Marie Adelaide Belloc Lowndes was born in the summer of 1868 into a family renowned for its literary, social, and scientific achievements. Her parents, both nearing forty at the time of her birth, had already distinguished themselves in their respective careers, her French father, Louis Belloc, in law, and her English mother, Bessie Raynor Parkes, as a leader in the fight for women’s rights. Bessie Parkes was also the editor of one of the first women’s magazines in Great Britain. Lowndes’s French grandmother had translated Harriet Beecher Stowe’s Uncle Tom’s Cabin (1882), and her maternal great-great-grandfather was J. B. Priestley, the discoverer of oxygen. Her younger brother, Hilaire Belloc, was the well-known novelist and poet.
The bilingual Lowndes considered herself to be French, even though she was born and later died in England, wrote in English, and lost her French father during her early childhood. She had little formal schooling, except for two years in a convent school, but claimed to have begun writing at the age of sixteen. Her familial connections brought her in contact with the important figures of the day, and her literary career began with sketches of famous writers such as Jules Verne that were published in magazines such as The Strand. In 1896, she married the journalist and writer Frederic Sawrey Lowndes. They had two daughters and a son.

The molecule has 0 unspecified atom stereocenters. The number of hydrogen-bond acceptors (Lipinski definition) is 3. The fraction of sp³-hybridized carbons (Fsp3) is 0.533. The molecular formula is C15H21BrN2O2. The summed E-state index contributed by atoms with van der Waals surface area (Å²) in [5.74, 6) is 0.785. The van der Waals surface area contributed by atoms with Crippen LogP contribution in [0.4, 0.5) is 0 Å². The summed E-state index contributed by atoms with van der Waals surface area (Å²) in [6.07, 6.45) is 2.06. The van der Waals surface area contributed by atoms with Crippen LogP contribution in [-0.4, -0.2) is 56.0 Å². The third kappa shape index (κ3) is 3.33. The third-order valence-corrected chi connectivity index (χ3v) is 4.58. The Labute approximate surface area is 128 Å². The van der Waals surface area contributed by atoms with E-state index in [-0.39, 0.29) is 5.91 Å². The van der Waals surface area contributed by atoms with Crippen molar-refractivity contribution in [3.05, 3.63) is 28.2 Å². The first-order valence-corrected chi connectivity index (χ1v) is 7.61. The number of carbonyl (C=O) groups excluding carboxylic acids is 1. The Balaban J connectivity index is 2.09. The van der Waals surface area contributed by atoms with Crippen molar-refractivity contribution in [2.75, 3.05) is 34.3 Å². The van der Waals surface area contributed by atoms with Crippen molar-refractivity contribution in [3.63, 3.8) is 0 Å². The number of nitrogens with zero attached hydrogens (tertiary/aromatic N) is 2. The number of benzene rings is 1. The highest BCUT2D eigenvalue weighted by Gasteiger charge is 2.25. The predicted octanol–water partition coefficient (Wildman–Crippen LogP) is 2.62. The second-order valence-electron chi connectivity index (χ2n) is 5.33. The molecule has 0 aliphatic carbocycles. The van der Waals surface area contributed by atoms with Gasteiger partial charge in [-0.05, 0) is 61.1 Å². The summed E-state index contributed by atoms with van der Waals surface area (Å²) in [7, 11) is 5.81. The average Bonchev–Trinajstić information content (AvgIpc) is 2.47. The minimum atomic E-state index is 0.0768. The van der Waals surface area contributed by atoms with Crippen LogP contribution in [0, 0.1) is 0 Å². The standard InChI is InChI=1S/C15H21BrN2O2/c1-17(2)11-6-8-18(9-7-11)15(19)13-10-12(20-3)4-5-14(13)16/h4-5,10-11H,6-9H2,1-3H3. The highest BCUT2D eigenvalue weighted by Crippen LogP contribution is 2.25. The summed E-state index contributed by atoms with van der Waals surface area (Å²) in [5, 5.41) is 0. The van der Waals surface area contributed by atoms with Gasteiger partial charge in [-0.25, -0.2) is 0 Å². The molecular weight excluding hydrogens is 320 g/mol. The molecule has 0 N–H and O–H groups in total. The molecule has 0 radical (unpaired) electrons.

At the beginning of her literary career, Lowndes was...
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